Vilhelm Bjerknes

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Vilhelm Bjerknes
Bjerknes.jpg
Born (1862-03-14)14 March 1862
Christiania, Norway
Died 9 April 1951(1951-04-09) (aged 89)
Oslo, Norway
Citizenship Norwegian
Fields physicist and meteorologist
Doctoral advisor Heinrich Hertz
Known for weather forecasting
Notable awards Fellow of the Royal Society[1]

Vilhelm Friman Koren Bjerknes ForMemRS[1] (/ˈvɪlˌhɛlm ˈbjɜrknɨs/; 14 March 1862 – 9 April 1951) was a Norwegian physicist and meteorologist who did much to found the modern practice of weather forecasting.

Life and career[edit]

Born in Christiania, Bjerknes enjoyed an early exposure to fluid dynamics, as assistant to his father, Carl Anton Bjerknes, who had discovered by mathematical analysis the apparent actions at a distance between pulsating and oscillating bodies in a fluid, and their analogy with the electric and magnetic actions at a distance. Apparently no attempt had been made to demonstrate experimentally the theories arrived at by the older professor until Vilhelm Bjerknes, then about 17 or 18 years of age, turned his mathematical knowledge and mechanical abilities to the devising of a series of instruments by which all the well-known phenomena of electricity and magnetism were illustrated and reproduced by spheres and discs and membranes set into rhythmic vibration in a bath containing a viscous fluid such as syrup. These demonstrations formed the most important exhibit in the department of physics at the Exposition Internationale d'Électricité held in Paris in 1881, and aroused greatest interest in the scientific world.[2]

Vilhelm Bjerknes became assistant to Heinrich Hertz in Bonn 1890–1891 and made substantial contributions to Hertz' work on electromagnetic resonance. He succeeded in giving the explanation of the phenomenon called "multiple resonance," discovered by Sarasin and De la Rive. Continuing his experiments at the University of Christiania (1891–1892), he proved experimentally the influence which the conductivity and the magnetic properties of the metallic conductors exert upon the electric oscillations, and measured the depth to which the electric oscillations penetrate in metals of different conductivity and magnetic permeability (the "skin effect"). Finally, in 1895 he furnished a complete theory of the phenomenon of electric resonance, involving a method of utilizing resonance experiments for the determination of the wavelengths, and especially of the damping (the logarithmic decrement) of the oscillations in the transmitter and the receiver of the electric oscillations. These methods contributed much to the development of wireless telegraphy. His papers on electric oscillations were published in Annalen der Physik (1891–1895).[2]

In 1895, he became professor of applied mechanics and mathematical physics at the University of Stockholm where he had been lecturer since 1893. There he elucidated the fundamental interaction between fluid dynamics and thermodynamics. His major contribution was the primitive equations which are used in climate models.[3] It was this work that inspired both V. Walfrid Ekman and Carl-Gustav Arvid Rossby to apply it to large-scale motions in the oceans and atmosphere and to make modern weather forecasting feasible. Bjerknes himself had foreseen the possible applications as early as 1904. This attack upon the meteorological problems from a hydrodynamical point of view was after 1906 supported by the Carnegie Institution of Washington, D.C., of which he became a research associate. Two introductory volumes, Statics and Kinematics, of a greater work, Dynamic Meteorology and Hydrography, were published in 1913 under the auspices of the Institution.[2]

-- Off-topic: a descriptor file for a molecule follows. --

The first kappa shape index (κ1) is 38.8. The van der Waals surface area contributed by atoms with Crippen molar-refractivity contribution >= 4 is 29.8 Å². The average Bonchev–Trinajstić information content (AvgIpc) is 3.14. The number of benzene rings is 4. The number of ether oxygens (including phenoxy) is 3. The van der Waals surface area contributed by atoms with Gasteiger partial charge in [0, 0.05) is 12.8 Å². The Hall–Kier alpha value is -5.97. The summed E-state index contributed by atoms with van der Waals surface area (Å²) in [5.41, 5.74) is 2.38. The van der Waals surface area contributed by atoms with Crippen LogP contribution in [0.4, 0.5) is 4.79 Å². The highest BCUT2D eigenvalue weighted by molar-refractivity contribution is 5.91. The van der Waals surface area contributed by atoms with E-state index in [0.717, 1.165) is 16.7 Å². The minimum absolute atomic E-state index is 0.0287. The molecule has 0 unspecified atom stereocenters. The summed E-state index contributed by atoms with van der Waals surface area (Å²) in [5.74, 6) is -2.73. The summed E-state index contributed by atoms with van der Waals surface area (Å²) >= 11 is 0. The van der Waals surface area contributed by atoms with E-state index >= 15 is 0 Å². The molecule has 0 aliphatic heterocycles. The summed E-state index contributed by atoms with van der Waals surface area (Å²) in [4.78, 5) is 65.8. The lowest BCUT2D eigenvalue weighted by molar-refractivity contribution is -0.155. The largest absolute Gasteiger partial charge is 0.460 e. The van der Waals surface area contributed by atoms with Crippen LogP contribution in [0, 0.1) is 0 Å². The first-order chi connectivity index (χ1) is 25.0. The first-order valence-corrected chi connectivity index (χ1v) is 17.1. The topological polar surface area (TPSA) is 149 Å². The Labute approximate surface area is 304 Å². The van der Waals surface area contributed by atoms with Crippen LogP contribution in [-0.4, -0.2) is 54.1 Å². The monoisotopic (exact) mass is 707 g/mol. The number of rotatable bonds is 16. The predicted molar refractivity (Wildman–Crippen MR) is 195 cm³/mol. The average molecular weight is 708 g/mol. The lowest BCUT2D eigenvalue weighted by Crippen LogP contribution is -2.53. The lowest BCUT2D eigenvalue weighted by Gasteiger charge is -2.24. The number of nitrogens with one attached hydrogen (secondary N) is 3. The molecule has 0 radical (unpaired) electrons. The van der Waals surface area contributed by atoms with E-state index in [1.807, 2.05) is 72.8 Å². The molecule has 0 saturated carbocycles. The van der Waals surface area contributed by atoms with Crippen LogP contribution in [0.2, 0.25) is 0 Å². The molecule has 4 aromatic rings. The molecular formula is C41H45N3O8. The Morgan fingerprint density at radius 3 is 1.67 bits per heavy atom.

In his Vorlesungen über Hydrodynamische Fernkräfte nach C. A. Bjerknes Theorie (1900–1902) he gave the first complete mathematical and experimental exposition of the discoveries of his father, whose age and excessive self-criticism had prevented him from finishing his work himself; and in a later book, Die Kraftfelder (1909), he stated the same theory in a very much generalized form according to methods of his own.[2]

In 1907, Bjerknes returned to the The Royal Frederick University in Oslo before becoming professor of geophysics at the University of Leipzig in 1912. In 1916, he started the publication Synoptische Darstellung atmosphärischer Zustände über Europa. In 1917, he founded the Geophysical Institute, University of Bergen where he wrote his book On the Dynamics of the Circular Vortex with Applications to the Atmosphere and to Atmospheric Vortex and Wave Motion (1921), and laid the foundation for the Bergen School of Meteorology. He was the originator there of an improved and more scientific weather service, afterwards controlled by his son and collaborator, the meteorologist Jacob Bjerknes (1897–1975).[2]

From 1926 to his retirement in 1932 he held a position at the University of Oslo, where he died of heart problems.

In 1893 Bjerknes married Honoria Bonnevie, who in earlier years assisted him much in his scientific work.[2] He was elected a member of the Royal Swedish Academy of Sciences in 1905 and of the Pontifical Academy of Sciences in 1936[4] and a Fellow of the Royal Society.[1] The crater Bjerknes on the Moon and a crater on Mars are named in his honor.

References[edit]

Further reading[edit]

  • M.R. Friedman (1989) "Appropriating the weather: Vilhelm Bjernkes and the construction of a modern meteorology". Cornell University Press.
  • Pihl, Mogens (1970–80). "Bjerknes, Vilhelm Frimann Koren". Dictionary of Scientific Biography 2. New York: Charles Scribner's Sons. pp. 167–169. ISBN 978-0-684-10114-9. 

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